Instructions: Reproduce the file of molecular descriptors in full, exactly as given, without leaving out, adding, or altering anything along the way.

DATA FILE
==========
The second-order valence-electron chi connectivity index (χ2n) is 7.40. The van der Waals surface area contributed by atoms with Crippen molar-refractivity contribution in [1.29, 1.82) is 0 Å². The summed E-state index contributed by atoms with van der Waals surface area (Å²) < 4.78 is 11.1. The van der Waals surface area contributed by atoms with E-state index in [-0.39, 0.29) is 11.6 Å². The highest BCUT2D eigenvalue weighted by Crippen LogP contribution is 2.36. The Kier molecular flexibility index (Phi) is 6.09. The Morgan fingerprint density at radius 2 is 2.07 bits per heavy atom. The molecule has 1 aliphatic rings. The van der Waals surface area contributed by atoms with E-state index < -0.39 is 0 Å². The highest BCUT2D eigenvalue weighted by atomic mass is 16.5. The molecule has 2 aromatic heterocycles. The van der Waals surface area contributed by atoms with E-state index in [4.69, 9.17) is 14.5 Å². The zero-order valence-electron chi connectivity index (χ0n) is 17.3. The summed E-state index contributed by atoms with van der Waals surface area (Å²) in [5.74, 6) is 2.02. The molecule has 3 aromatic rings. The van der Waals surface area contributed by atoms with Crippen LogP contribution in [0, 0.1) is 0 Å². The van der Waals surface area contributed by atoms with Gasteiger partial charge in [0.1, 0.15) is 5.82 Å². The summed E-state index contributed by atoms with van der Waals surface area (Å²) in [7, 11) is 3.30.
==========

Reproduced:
The second-order valence-electron chi connectivity index (χ2n) is 7.40. The van der Waals surface area contributed by atoms with Crippen molar-refractivity contribution in [1.29, 1.82) is 0 Å². The summed E-state index contributed by atoms with van der Waals surface area (Å²) < 4.78 is 11.1. The van der Waals surface area contributed by atoms with E-state index in [-0.39, 0.29) is 11.6 Å². The highest BCUT2D eigenvalue weighted by Crippen LogP contribution is 2.36. The Kier molecular flexibility index (Phi) is 6.09. The Morgan fingerprint density at radius 2 is 2.07 bits per heavy atom. The molecule has 1 aliphatic rings. The van der Waals surface area contributed by atoms with E-state index < -0.39 is 0 Å². The highest BCUT2D eigenvalue weighted by atomic mass is 16.5. The molecule has 2 aromatic heterocycles. The van der Waals surface area contributed by atoms with E-state index in [4.69, 9.17) is 14.5 Å². The zero-order valence-electron chi connectivity index (χ0n) is 17.3. The summed E-state index contributed by atoms with van der Waals surface area (Å²) in [5.74, 6) is 2.02. The molecule has 3 aromatic rings. The van der Waals surface area contributed by atoms with Crippen LogP contribution in [0, 0.1) is 0 Å². The van der Waals surface area contributed by atoms with Gasteiger partial charge in [0.1, 0.15) is 5.82 Å². The summed E-state index contributed by atoms with van der Waals surface area (Å²) in [7, 11) is 3.30.